Modern vs Traditional

During the Edo period (1603 to 1868) also known as the Tokugawa period, the samurai were prevelent as see portrait in series and movies these days. Samurai were mostly in political positions in government and army. At the end of the Edo period, the Samurai status was ebolished when the emperior power was restored. At that time, the Meji (1868 to 1912) period started, and samurai were no longer allowed to practice their martial arts as combat-related skills or to carry two swords (katana and kodachi or wakizachi).

During the Meji period, many martial arts transformed from battle-field related to sports-type activities for use in high schools. Furthermore, coloured belt systems were introduced to indicate short-term progress to keep students motivated.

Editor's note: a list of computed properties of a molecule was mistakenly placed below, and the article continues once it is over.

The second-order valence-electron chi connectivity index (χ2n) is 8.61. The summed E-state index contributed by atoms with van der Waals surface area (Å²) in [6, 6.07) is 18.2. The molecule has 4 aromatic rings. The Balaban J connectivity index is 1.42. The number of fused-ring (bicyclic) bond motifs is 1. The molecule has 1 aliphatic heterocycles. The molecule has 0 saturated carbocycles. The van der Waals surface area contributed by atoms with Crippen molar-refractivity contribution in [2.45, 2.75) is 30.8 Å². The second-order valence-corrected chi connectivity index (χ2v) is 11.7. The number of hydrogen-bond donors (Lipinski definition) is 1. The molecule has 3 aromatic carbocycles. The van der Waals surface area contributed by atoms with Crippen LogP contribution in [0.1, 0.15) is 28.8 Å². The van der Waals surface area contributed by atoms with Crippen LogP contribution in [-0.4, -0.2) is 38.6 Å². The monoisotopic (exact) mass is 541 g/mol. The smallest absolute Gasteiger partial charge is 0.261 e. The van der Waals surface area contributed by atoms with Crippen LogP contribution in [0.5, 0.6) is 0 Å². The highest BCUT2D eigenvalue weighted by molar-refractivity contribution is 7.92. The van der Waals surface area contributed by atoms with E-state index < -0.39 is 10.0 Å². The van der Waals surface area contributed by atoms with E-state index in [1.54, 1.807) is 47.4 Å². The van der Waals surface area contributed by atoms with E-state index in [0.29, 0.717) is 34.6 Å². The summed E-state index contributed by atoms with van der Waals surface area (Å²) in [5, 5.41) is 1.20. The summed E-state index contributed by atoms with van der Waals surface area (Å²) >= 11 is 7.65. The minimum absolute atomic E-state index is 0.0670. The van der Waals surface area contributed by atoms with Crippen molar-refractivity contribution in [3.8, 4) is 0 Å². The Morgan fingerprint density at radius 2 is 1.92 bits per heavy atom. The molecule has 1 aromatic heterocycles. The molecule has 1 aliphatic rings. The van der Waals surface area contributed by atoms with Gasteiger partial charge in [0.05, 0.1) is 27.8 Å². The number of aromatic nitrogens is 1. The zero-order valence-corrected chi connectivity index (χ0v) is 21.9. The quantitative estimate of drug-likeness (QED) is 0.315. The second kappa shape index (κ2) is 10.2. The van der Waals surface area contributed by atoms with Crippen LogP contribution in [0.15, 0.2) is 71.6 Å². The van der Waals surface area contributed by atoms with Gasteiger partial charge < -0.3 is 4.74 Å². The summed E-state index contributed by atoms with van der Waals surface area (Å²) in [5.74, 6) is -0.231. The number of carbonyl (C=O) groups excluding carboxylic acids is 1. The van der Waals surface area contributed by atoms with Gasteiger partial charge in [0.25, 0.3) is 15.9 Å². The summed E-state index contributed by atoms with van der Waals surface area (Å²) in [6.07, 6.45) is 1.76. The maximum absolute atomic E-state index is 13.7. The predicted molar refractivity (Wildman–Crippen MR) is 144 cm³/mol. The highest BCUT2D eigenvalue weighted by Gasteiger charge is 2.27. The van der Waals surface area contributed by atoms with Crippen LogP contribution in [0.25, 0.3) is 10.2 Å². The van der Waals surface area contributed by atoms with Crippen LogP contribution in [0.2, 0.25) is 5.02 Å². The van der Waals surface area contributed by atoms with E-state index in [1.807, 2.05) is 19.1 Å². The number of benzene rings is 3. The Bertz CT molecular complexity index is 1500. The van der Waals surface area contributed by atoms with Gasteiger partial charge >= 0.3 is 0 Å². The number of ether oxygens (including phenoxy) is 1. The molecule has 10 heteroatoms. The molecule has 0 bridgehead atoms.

With these changes, terminology also changed, and often not for the good. Many of the terms used in the West these days seem incorrect. Below are two examples, as outlined by Osano-sensei recently, using his words.

Keikogi
The term “dogi” is a new word created after the Second World War. Until then it was called “keikogi”. In the martial arts traditionally there is no word “dogi”. Also, the word “gi” does not exist in Japan. Many shihans in Japan do not know such basic things.

belt systems

 

Keikoba
The name of “dojo” in martial arts is a new way of calling it since the Meiji Period. In the Edo era, it was called a “keikoba” (=rehearsal place). We try and call it so. The photo is a keikoba of Nen Ryu. The name Dojo is originally the way to call out the place of Buddhist training. It is not an appropriate name for a martial arts study hall.

Japan

Bokken
Almost nobody this word in Japan. The most general name, coming from the olden days is “Bokutō”. Or it’s better to call it “Kidachi”.

Japanese swords
From the private collection of Osano-Sensei.